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History of Exponent Notation

Date: 11/03/2003 at 11:23:22
From: Lauren
Subject: history of the exponent

Why is the symbol for exponents a smaller number above the base?  How
did it become this?  What is the history of it?

Date: 11/03/2003 at 12:36:21
From: Doctor Peterson
Subject: Re: history of the exponent

Hi, Lauren.

There's a good source for this kind of information listed in our FAQ:

  Earliest uses of mathematical symbols

Look under "symbols of operation". Among other things, it says:

  Nicole Oresme (c. 1323-1382) used numbers to indicate powering in
  the fourteenth century, although he did not use raised numbers.
  Nicolas Chuquet (1445?-1500?) used raised numbers in Le Triparty
  en la Science des Nombres in 1484. However, in Chuquet's notation,
    3                   3
  12  actually meant 12x  (Cajori vol. 1, page 102). 

  In 1634, Pierre Hérigone (or Herigonus) (1580-1643) wrote a, a2,
  a3, etc., in Cursus Mathematicus, which was published in several
  volumes from 1634 to 1637; the numerals were not raised, however
  (Cajori vol. 1, page 202, and Ball). 

  In 1636 James Hume used Roman numerals as exponents in L'Algèbre
  de Viète d'vne methode novelle, claire, et Facile. Cajori writes
  (vol. 1, pages 345-346): 

      In 1636 James Hume brought out an edition of the algebra of
      Vieta, in which he introduced a superior notation, writing
      down the base and elevating the exponent to a position above
      the regular line and a little to the right. The exponent was
                                                   iii      3
      expressed in Roman numerals. Thus, he wrote A    for A .
      Except for the use of Roman numerals, one has here our
      modern notation. Thus, this Scotsman, residing in Paris, had
      almost hit upon the exponential symbolism which has become
      universal through the writings of Descartes. 

  In 1637 exponents in the modern notation (although with positive
  integers only) were used by Rene Descartes (1596-1650) in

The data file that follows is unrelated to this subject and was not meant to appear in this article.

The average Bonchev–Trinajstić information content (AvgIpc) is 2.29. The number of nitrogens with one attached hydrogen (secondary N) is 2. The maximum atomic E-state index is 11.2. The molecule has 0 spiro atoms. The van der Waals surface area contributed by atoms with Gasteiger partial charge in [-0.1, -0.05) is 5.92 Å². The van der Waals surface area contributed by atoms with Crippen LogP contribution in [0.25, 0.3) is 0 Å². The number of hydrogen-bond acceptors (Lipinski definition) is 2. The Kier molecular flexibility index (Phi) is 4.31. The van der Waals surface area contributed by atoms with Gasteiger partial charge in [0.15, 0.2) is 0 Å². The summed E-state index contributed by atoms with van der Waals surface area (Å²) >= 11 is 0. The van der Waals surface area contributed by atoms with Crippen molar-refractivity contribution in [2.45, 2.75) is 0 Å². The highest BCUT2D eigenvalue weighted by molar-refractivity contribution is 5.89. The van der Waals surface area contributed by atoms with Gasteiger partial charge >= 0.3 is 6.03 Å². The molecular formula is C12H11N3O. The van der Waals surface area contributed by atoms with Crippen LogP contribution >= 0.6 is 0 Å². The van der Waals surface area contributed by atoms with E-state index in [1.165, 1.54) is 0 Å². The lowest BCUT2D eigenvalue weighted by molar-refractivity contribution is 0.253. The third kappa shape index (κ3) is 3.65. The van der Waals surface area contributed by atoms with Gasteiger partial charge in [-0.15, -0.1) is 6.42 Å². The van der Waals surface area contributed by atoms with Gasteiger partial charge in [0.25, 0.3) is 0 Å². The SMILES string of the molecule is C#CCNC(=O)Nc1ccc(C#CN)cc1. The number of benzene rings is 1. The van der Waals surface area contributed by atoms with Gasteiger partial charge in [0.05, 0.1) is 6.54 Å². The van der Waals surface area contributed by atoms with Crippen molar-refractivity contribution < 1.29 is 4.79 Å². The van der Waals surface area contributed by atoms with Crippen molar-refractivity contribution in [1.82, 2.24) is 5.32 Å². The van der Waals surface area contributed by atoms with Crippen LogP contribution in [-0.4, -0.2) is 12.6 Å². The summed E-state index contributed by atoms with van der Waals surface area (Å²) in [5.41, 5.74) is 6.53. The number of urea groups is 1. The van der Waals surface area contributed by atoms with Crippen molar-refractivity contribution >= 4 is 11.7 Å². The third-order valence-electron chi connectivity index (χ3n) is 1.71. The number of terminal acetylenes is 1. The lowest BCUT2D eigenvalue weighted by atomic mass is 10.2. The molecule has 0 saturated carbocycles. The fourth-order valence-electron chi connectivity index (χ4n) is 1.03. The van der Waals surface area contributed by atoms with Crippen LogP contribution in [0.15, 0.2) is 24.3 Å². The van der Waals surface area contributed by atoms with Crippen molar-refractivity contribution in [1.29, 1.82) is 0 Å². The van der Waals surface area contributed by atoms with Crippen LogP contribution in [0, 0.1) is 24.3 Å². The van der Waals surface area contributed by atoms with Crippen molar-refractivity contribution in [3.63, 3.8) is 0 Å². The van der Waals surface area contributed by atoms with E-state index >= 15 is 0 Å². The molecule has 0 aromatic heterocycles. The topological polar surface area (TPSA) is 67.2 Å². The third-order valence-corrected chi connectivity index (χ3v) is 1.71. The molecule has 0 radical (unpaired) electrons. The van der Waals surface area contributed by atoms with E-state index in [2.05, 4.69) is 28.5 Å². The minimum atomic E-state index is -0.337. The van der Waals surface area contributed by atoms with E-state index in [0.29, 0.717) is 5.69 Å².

Geometrie. Descartes tended not to use 2 as an exponent, however,
  usually writing aa rather than a , perhaps because aa occupies no
  less space than a .

As you see, lots of other ideas were floating around while algebraic 
notation was first being developed, and this one survived because it 
had some very strong advantages.  One that I like is the asymmetry of
the notation; if a notation like "a^b" were used, as we do in our
e-mail and in some programming languages, then it would make people
expect the operation to be commutative, like a+b = b+a, whereas it is
NOT true that a^b = b^a. So putting the exponent off the line makes it
clear that it is to be treated differently from other numbers in an

A disadvantage of the notation, of course, is that it is hard to type,
and does not fit in an ordinary line of type in a book. (That's why
exponents are commonly printed in a smaller size, though: to attempt
to fit them in!) Fortunately, today word-processors can handle
complicated notations fairly easily.

If you have any further questions, feel free to write back.

- Doctor Peterson, The Math Forum
Associated Topics:
High School Exponents
High School History/Biography
Middle School Exponents
Middle School History/Biography

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